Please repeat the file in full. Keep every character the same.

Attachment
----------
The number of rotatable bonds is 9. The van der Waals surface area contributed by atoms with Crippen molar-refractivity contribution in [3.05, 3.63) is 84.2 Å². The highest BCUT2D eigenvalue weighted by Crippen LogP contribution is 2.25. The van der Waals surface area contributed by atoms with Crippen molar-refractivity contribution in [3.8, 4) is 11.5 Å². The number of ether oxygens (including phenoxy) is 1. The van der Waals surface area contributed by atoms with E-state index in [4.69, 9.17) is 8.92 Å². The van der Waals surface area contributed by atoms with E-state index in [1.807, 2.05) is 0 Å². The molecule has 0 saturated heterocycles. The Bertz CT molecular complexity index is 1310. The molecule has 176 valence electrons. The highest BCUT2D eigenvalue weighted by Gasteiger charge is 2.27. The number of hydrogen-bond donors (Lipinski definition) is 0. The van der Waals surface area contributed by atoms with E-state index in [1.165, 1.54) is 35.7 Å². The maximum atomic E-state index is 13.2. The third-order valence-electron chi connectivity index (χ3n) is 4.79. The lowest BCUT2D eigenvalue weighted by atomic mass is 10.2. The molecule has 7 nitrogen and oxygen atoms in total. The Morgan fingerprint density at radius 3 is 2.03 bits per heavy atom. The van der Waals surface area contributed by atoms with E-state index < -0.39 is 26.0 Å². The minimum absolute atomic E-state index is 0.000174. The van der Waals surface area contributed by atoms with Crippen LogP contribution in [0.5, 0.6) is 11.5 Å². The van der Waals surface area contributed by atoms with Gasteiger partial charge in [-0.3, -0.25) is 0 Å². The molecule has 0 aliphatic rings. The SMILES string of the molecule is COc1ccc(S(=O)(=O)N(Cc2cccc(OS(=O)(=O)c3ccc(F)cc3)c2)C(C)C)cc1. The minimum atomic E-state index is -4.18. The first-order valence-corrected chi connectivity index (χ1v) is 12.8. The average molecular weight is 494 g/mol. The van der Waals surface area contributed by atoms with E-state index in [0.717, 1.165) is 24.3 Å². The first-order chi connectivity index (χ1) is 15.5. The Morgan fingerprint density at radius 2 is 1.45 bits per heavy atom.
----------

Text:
The number of rotatable bonds is 9. The van der Waals surface area contributed by atoms with Crippen molar-refractivity contribution in [3.05, 3.63) is 84.2 Å². The highest BCUT2D eigenvalue weighted by Crippen LogP contribution is 2.25. The van der Waals surface area contributed by atoms with Crippen molar-refractivity contribution in [3.8, 4) is 11.5 Å². The number of ether oxygens (including phenoxy) is 1. The van der Waals surface area contributed by atoms with E-state index in [4.69, 9.17) is 8.92 Å². The van der Waals surface area contributed by atoms with E-state index in [1.807, 2.05) is 0 Å². The molecule has 0 saturated heterocycles. The Bertz CT molecular complexity index is 1310. The molecule has 176 valence electrons. The highest BCUT2D eigenvalue weighted by Gasteiger charge is 2.27. The number of hydrogen-bond donors (Lipinski definition) is 0. The van der Waals surface area contributed by atoms with E-state index in [1.165, 1.54) is 35.7 Å². The maximum atomic E-state index is 13.2. The third-order valence-electron chi connectivity index (χ3n) is 4.79. The lowest BCUT2D eigenvalue weighted by atomic mass is 10.2. The molecule has 7 nitrogen and oxygen atoms in total. The Morgan fingerprint density at radius 3 is 2.03 bits per heavy atom. The van der Waals surface area contributed by atoms with E-state index < -0.39 is 26.0 Å². The minimum absolute atomic E-state index is 0.000174. The van der Waals surface area contributed by atoms with Crippen LogP contribution in [0.5, 0.6) is 11.5 Å². The van der Waals surface area contributed by atoms with Gasteiger partial charge in [-0.3, -0.25) is 0 Å². The molecule has 0 aliphatic rings. The SMILES string of the molecule is COc1ccc(S(=O)(=O)N(Cc2cccc(OS(=O)(=O)c3ccc(F)cc3)c2)C(C)C)cc1. The minimum atomic E-state index is -4.18. The first-order valence-corrected chi connectivity index (χ1v) is 12.8. The average molecular weight is 494 g/mol. The van der Waals surface area contributed by atoms with E-state index in [0.717, 1.165) is 24.3 Å². The first-order chi connectivity index (χ1) is 15.5. The Morgan fingerprint density at radius 2 is 1.45 bits per heavy atom.